During the course of business it’s quite likely you’ll be travelling around and spending money while you do it, this brief guide gives you an idea of what kinds of travel expenses are tax deductible and which ones aren’t.
The easiest way of deducting vehicle costs relating to the business is often claiming mileage at a rate of 45p per mile (25p after 10,000 miles) travelled, the 45p per mile rate is meant to cover all of the vehicle running costs like petrol, new tyres, MOT’s and servicing and as a result they can’t be claimed as well.
There’s an extra 5p per mile available if you car share with someone and also a 24p per mile rate for motorcycles and a 20p per mile for bicycles, this is generally the simplest way and also the most tax efficient for most cars but requires the maintaining of a detailed mileage log to keep track of the mileage.
Many people don’t realise that they can actually claim the interest payments on any car loans and leases in addition to the 45p rate.
Instead of claiming mileage it’s possible to put all of the vehicle costs through the business, however they will need to be reduced by the amount of personal use the owner gets from the vehicle, for a sole trader this can be worked out from their mileage log.
For a limited company director it’s a bit more complex as the company can deduct the full cost of the vehicle expenses but the director then needs to tell HMRC they received a benefit in kind (a bit like a salary) on a P11d form.
Just like a salary tax needs to be paid on this but the amount is based on the carbon emissions of the car and not the mileage it’s done which means that putting the car through the company is usually only worthwhile on low emission vehicles that are doing low business mileage.
While you’re on business you might pick up a sandwich or even a takeaway if you’re working late.
Providing that the journey is outside your normal pattern of work then you’re allowed to deduct the cost of that as a travel expense, please note that “normal pattern of work” is different to the temporary workplace test for claiming mileage.
For example a plumber could claim mileage to the various clients he/she visits but wouldn’t be able to claim food costs unless the client was significantly out of the way and required the working of anti-social hours.
If you don’t want to deal with the actual receipts for this then it’s possible to claim a fixed rate of £5 per meal per day for breakfast and lunch or £15 for dinner, if you’re VAT registered then you can go on to reclaim the VAT on these costs.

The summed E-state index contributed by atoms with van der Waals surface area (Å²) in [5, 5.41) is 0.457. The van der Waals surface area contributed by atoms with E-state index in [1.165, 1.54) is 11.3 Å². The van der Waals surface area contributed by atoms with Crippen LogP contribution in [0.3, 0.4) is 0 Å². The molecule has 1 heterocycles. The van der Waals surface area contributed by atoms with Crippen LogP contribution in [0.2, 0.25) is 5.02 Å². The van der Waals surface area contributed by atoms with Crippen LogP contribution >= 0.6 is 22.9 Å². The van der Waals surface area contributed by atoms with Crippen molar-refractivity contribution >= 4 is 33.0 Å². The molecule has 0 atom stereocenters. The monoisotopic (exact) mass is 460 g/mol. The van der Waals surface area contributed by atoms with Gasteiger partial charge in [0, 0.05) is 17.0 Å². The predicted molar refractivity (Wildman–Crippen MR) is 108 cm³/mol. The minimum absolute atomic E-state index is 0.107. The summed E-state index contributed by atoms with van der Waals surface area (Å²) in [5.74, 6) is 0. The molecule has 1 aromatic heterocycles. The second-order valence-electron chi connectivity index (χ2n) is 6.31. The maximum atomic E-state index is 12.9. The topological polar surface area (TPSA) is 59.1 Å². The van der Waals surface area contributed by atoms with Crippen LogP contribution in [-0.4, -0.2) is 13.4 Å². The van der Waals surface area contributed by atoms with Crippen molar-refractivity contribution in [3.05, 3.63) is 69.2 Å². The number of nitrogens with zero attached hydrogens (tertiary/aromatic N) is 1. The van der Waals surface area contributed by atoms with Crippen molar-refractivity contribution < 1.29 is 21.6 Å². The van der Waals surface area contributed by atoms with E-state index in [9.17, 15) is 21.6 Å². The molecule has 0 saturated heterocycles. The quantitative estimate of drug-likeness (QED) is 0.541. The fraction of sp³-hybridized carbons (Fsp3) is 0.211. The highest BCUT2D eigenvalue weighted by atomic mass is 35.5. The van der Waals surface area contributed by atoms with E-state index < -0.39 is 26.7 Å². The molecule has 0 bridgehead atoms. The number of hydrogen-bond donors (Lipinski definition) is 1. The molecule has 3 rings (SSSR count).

Other travel & Accommodation
Costs like train tickets, parking and hotels can be claimed at the actual value and entered into your accounts as a tax deduction, penalties and fines are not tax deductible unless it’s from a private non-government/council organisation.
24 Month Rule
If you’ve spent more than 40% of your working time in one location for the last 24 months or expect to be there for more than 24 months in total including the time you have already done then you lose the ability to claim travel expenses to that location.
Moving to another office down the road will not reset this 24 month period as the locations need to be significantly different to be able to claim expenses again.
Business and Pleasure
Incidental – If you swing by and visit family on the way home from a business trip then the additional costs of doing so are not deductible and the claim for mileage would be based on the direct journey to the client only.
Deliberate – If you conduct a trip with a dual purpose, e.g. attending a conference in Florida so that you can also go to Universal studios then none of it is tax-deductible.
In addition to the 45p rate it’s possible to claim back the VAT on the business mileage, petrol receipts would need to be kept and the amount claimed would need to be reduced for personal use.
VAT on any other costs like servicing and repairs to your personal vehicle can also be claimed in addition to the 45p per mile rate, if you’re the director of a company this only works if the invoice from the garage is made out to the company and not you personally.
Thanks for taking part in our online course, Northants Accounting is based in Northampton and we act as the accountants for a range of small businesses both locally and spread out over the country, if you would like to find out a bit more about how we could help your business then please get in touch.